Front Page Titles (by Subject) chapter 3: That the Portugals have no right of dominion over the Indians by title of the Pope's gift - The Free Sea (Hakluyt trans.)
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chapter 3: That the Portugals have no right of dominion over the Indians by title of the Pope’s gift - Hugo Grotius, The Free Sea (Hakluyt trans.) 
The Free Sea, trans. Richard Hakluyt, with William Welwod’s Critiuqe and Grotius’s Reply, ed. David Armitage (Indianapolis: Liberty Fund, 2004).
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That the Portugals have no right of dominion over the Indians by title of the Pope’s gift
Secondly, if they will use the division of Pope Alexander the Sixth, above all that is specially to be considered whether the Pope would only decide the controversies of Portugals and Spaniards, which surely he might do as a chosen arbitrator between them as the kings themselves had made certain covenants between them concerning that matter, and if it be so when the thing was done between others, it appertaineth not to the rest of the nations;1 or whether he would give almost all the third part of the world to two peoples, which though the Pope could and would have done, yet shall it not presently follow that the Portugals are lords of those places, seeing their donation maketh not the lords but the livery2 which followeth, for even to this cause possession ought to be added.3
Moreover, if any man will search the law itself either divine or human and not measure it by his private commodity, he shall easily find such a kind of donation of that which is another’s to be of no moment. I will not here enter into disputation concerning the authority of the Pope, to wit, the bishop of the Church of Rome, nor will I absolutely set down anything but by hypothesis, to wit what the most learned men amongst them confess who attribute most to the authority of the Pope, chiefly the Spaniards who, considering through their quickness of wit and understanding they might easily see our lord Christ had rejected all earthly government,4 he had not truly dominion over the whole world as he was man, and if he had yet could it not be proved by any argument that such right was translated unto Peter or the Church of Rome by the right of vicar; seeing elsewhere also it is certain Christ had many things unto the which the Pope succeeded not,5 the interpreters affirmed (I will use their own words) that the Pope is not a civil or temporal lord of the whole world;6 yea, and that more is, if he had any such authority in the world, yet should he not rightly exercise the same, seeing he ought to content himself with his spiritual jurisdiction but could by no means grant it unto secular princes.7 So then if he have any temporal authority he hath it (as they say) by way of order unto spiritual things, wherefore he hath no authority over infidels seeing they appertain not unto the Church.8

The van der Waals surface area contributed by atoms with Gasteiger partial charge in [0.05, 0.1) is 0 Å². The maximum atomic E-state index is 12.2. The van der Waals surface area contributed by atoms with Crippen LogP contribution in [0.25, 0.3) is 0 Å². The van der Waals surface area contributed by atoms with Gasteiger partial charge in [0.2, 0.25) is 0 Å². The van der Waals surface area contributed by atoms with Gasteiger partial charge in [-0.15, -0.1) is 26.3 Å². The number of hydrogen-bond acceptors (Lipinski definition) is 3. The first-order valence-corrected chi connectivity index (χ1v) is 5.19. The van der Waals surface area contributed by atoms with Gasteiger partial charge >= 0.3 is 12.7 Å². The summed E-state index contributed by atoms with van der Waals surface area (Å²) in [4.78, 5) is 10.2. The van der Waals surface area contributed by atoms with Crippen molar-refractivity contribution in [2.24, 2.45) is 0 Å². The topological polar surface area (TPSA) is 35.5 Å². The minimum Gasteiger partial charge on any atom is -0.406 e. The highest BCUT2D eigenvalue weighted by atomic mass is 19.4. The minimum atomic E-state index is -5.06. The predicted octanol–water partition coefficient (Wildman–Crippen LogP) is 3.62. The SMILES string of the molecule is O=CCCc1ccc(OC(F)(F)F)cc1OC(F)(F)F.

Whence it followeth, by the opinion of Cajetanus and Victoria and the better part as well divines as canonists, that it is not a sufficient title against the Indians either because the Pope gave those provinces as absolute lord or because they do not acknowledge the dominion of the Pope, so that the very Saracens were never spoiled under this color and pretence.9